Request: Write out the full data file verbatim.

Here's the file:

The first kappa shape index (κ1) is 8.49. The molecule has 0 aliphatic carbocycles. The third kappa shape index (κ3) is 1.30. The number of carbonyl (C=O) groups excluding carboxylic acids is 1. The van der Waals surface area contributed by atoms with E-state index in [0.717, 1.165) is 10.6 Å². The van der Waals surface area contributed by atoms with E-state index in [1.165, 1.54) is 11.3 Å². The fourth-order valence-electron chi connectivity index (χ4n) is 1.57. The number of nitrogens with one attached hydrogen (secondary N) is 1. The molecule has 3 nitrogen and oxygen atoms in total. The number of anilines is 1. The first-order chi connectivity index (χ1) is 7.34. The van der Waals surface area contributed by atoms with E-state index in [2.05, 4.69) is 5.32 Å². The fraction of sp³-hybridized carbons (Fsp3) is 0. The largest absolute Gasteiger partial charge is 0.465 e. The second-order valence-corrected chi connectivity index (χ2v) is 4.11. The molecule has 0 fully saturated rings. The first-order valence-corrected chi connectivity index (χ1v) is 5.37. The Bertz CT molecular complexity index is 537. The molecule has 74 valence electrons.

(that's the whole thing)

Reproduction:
The first kappa shape index (κ1) is 8.49. The molecule has 0 aliphatic carbocycles. The third kappa shape index (κ3) is 1.30. The number of carbonyl (C=O) groups excluding carboxylic acids is 1. The van der Waals surface area contributed by atoms with E-state index in [0.717, 1.165) is 10.6 Å². The van der Waals surface area contributed by atoms with E-state index in [1.165, 1.54) is 11.3 Å². The fourth-order valence-electron chi connectivity index (χ4n) is 1.57. The number of nitrogens with one attached hydrogen (secondary N) is 1. The molecule has 3 nitrogen and oxygen atoms in total. The number of anilines is 1. The first-order chi connectivity index (χ1) is 7.34. The van der Waals surface area contributed by atoms with E-state index in [2.05, 4.69) is 5.32 Å². The fraction of sp³-hybridized carbons (Fsp3) is 0. The largest absolute Gasteiger partial charge is 0.465 e. The second-order valence-corrected chi connectivity index (χ2v) is 4.11. The molecule has 0 fully saturated rings. The first-order valence-corrected chi connectivity index (χ1v) is 5.37. The Bertz CT molecular complexity index is 537. The molecule has 74 valence electrons.